LXMERT: Learning Cross-Modality Encoder Representations from Transformers
Vision-and-language reasoning requires an understanding of visual concepts, language semantics, and, most importantly, the alignment and relationships between these two modalities.
We thus propose the LXMERT (Learning Cross-Modality Encoder Representations from Transformers) framework to learn these vision-and-language connections. In LXMERT, we build a large-scale Transformer model that consists of three encoders: an object relationship encoder, a language encoder, and a cross-modality encoder.
Next, to endow our model with the capability of connecting vision and language semantics, we pre-train the model with large amounts of image-and-sentence pairs, via five diverse representative pre-training tasks: masked language modeling, masked object prediction (feature regression and label classification), cross-modality matching, and image question answering.
These tasks help in learning both intra-modality and cross-modality relationships.
After fine-tuning from our pre-trained parameters, our model achieves the state-of-the-art results on two visual question answering datasets (i.e., VQA and GQA).
We also show the generalizability of our pre-trained cross-modality model by adapting it to a challenging visual-reasoning task, , and improve the previous best result by absolute ( to ).
Lastly, we demonstrate detailed ablation studies to prove that both our novel model components and pre-training strategies significantly contribute to our strong results.
Vision-and-language reasoning requires the understanding of visual contents, language semantics, and cross-modal alignments and relationships. There has been substantial past works in separately developing backbone models with better representations for the single modalities of vision and of language. For visual-content understanding, people have developed several backbone models Simonyan and Zisserman (2014); Szegedy et al. (2015); He et al. (2016) and shown their effectiveness on large vision datasets Deng et al. (2009); Lin et al. (2014); Krishna et al. (2017). Pioneering works Girshick et al. (2014); Xu et al. (2015) also show the generalizability of these pre-trained (especially on ImageNet) backbone models by fine-tuning them on different tasks. In terms of language understanding, last year, we witnessed strong progress towards building a universal backbone model with large-scale contextualized language model pre-training Peters et al. (2018); Radford et al. (2018); Devlin et al. (2019), which has improved performances on various tasks Rajpurkar et al. (2016); Wang et al. (2018) to significant levels. Despite these influential single-modality works, large-scale pretraining and fine-tuning studies for the modality-pair of vision and language are still under-developed.
Therefore, we present one of the first works in building a pre-trained vision-and-language cross-modality framework and show its strong performance on several datasets. We name this framework “LXMERT: Learning Cross-Modality Encoder Representations from Transformers” (pronounced: ‘leksmert’). This framework is modeled after recent BERT-style innovations while further adapted to useful cross-modality scenarios. Our new cross-modality model focuses on learning vision-and-language interactions, especially for representations of a single image and its descriptive sentence. It consists of three Transformer Vaswani et al. (2017) encoders: an object relationship encoder, a language encoder, and a cross-modality encoder. In order to better learn the cross-modal alignments between vision and language, we next pre-train our model with five diverse representative tasks: (1) masked cross-modality language modeling, (2) masked object prediction via RoI-feature regression, (3) masked object prediction via detected-label classification, (4) cross-modality matching, and (5) image question answering. Different from single-modality pre-training (e.g., masked LM in BERT), this multi-modality pre-training allows our model to infer masked features either from the visible elements in the same modality, or from aligned components in the other modality. In this way, it helps build both intra-modality and cross-modality relationships.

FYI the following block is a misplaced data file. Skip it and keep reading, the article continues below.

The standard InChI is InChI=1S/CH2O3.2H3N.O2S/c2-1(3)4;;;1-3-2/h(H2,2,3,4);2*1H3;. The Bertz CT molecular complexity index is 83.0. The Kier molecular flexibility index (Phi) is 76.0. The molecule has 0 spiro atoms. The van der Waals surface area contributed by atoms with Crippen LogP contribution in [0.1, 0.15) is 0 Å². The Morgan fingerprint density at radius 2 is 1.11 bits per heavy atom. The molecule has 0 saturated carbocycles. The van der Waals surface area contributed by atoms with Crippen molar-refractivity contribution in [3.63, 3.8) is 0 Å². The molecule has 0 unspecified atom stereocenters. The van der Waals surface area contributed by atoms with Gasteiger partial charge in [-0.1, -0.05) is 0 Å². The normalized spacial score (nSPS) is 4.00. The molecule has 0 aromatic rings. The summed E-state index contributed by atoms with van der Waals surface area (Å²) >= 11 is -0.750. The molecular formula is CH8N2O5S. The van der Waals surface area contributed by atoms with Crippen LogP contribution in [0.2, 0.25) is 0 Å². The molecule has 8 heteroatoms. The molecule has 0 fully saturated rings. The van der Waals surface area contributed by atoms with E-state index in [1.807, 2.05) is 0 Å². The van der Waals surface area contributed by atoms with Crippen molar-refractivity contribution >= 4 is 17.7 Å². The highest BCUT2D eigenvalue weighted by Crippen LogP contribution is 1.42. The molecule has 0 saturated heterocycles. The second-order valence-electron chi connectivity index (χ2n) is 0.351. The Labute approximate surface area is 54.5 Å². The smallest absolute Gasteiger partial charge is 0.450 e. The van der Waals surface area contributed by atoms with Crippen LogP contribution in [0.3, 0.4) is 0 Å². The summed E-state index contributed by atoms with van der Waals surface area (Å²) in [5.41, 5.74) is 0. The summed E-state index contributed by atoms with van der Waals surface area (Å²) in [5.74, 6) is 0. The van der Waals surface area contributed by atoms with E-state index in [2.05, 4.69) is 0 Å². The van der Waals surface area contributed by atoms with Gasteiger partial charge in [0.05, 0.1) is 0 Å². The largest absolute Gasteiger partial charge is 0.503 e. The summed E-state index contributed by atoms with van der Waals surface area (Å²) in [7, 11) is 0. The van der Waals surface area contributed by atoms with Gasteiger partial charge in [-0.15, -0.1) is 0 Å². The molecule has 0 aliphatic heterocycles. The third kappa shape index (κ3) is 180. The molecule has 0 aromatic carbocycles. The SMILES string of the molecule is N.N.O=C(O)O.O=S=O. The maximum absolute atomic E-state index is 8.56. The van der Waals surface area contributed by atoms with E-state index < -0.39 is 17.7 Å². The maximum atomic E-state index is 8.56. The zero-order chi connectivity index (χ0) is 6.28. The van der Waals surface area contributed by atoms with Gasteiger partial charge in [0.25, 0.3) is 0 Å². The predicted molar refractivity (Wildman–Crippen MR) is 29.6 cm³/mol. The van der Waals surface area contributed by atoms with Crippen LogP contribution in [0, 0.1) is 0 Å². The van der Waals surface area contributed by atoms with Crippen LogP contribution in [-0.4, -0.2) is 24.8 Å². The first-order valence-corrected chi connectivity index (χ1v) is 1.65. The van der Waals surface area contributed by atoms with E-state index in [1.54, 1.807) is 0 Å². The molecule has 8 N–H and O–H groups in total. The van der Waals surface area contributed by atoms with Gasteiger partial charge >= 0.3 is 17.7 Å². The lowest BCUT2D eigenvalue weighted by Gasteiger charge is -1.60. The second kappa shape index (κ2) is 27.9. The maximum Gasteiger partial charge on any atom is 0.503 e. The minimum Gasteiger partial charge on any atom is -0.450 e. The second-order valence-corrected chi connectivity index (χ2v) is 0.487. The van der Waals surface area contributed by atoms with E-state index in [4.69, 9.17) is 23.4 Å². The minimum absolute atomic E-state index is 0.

Empirically, we first evaluate LXMERT on two popular visual question-answering datasets, VQA Antol et al. (2015) and GQA Hudson and Manning (2019). Our model outperforms previous works in all question categories (e.g., Binary, Number, Open) and achieves state-of-the-art results in terms of overall accuracy. Further, to show the generalizability of our pre-trained model, we fine-tune LXMERT on a challenging visual reasoning task, Natural Language for Visual Reasoning for Real () Suhr et al. (2019), where we do not use the natural images in their dataset for our pre-training, but fine-tune and evaluate on these challenging, real-world images. In this setup, we achieve a large improvement of absolute in accuracy ( to , i.e., 48% relative error reduction) and absolute in consistency ( to , i.e., 34% relative error reduction). Lastly, we conduct several analysis and ablation studies to prove the effectiveness of our model components and diverse pre-training tasks by removing them or comparing them with their alternative options. Especially, we use several ways to take the existing BERT model and its variants, and show their ineffectiveness in vision-and-language tasks, which overall proves the need of our new cross-modality pre-training framework.
2 Model Architecture
We build our cross-modality model with self-attention and cross-attention layers following the recent progress in designing natural language processing models (e.g., transformers Vaswani et al. (2017)). As shown in Fig. 1, our model takes two inputs: an image and its related sentence (e.g., a caption or a question). Each image is represented as a sequence of objects, and each sentence is represented as a sequence of words. Via careful design and combination of these self-attention and cross-attention layers, our model is able to generate language representations, image representations, and cross-modality representations from the inputs. Next, we describe the components of this model in detail.
2.1 Input Embeddings